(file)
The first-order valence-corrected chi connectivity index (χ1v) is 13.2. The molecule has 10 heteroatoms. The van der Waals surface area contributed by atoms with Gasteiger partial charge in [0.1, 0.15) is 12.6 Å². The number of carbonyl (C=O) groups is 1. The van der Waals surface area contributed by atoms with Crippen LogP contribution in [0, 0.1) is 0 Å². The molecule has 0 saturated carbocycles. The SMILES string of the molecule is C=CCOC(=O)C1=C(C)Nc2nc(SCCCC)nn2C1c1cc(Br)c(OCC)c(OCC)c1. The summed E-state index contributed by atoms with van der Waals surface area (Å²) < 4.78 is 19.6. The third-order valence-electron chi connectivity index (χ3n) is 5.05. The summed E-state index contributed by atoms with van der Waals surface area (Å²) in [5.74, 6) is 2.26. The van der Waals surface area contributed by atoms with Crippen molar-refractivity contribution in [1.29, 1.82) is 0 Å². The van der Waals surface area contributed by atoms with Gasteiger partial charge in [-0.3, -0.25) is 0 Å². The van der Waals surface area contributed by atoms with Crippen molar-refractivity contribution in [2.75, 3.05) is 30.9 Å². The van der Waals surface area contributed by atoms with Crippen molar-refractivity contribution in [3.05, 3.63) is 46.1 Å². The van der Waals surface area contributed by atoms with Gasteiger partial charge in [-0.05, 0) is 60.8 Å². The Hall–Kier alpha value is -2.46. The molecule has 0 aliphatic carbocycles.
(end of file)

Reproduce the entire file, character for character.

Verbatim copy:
The first-order valence-corrected chi connectivity index (χ1v) is 13.2. The molecule has 10 heteroatoms. The van der Waals surface area contributed by atoms with Gasteiger partial charge in [0.1, 0.15) is 12.6 Å². The number of carbonyl (C=O) groups is 1. The van der Waals surface area contributed by atoms with Crippen LogP contribution in [0, 0.1) is 0 Å². The molecule has 0 saturated carbocycles. The SMILES string of the molecule is C=CCOC(=O)C1=C(C)Nc2nc(SCCCC)nn2C1c1cc(Br)c(OCC)c(OCC)c1. The summed E-state index contributed by atoms with van der Waals surface area (Å²) < 4.78 is 19.6. The third-order valence-electron chi connectivity index (χ3n) is 5.05. The summed E-state index contributed by atoms with van der Waals surface area (Å²) in [5.74, 6) is 2.26. The van der Waals surface area contributed by atoms with Crippen molar-refractivity contribution in [1.29, 1.82) is 0 Å². The van der Waals surface area contributed by atoms with Gasteiger partial charge in [-0.3, -0.25) is 0 Å². The van der Waals surface area contributed by atoms with Crippen molar-refractivity contribution in [2.75, 3.05) is 30.9 Å². The van der Waals surface area contributed by atoms with Crippen molar-refractivity contribution in [3.05, 3.63) is 46.1 Å². The van der Waals surface area contributed by atoms with Gasteiger partial charge in [-0.05, 0) is 60.8 Å². The Hall–Kier alpha value is -2.46. The molecule has 0 aliphatic carbocycles.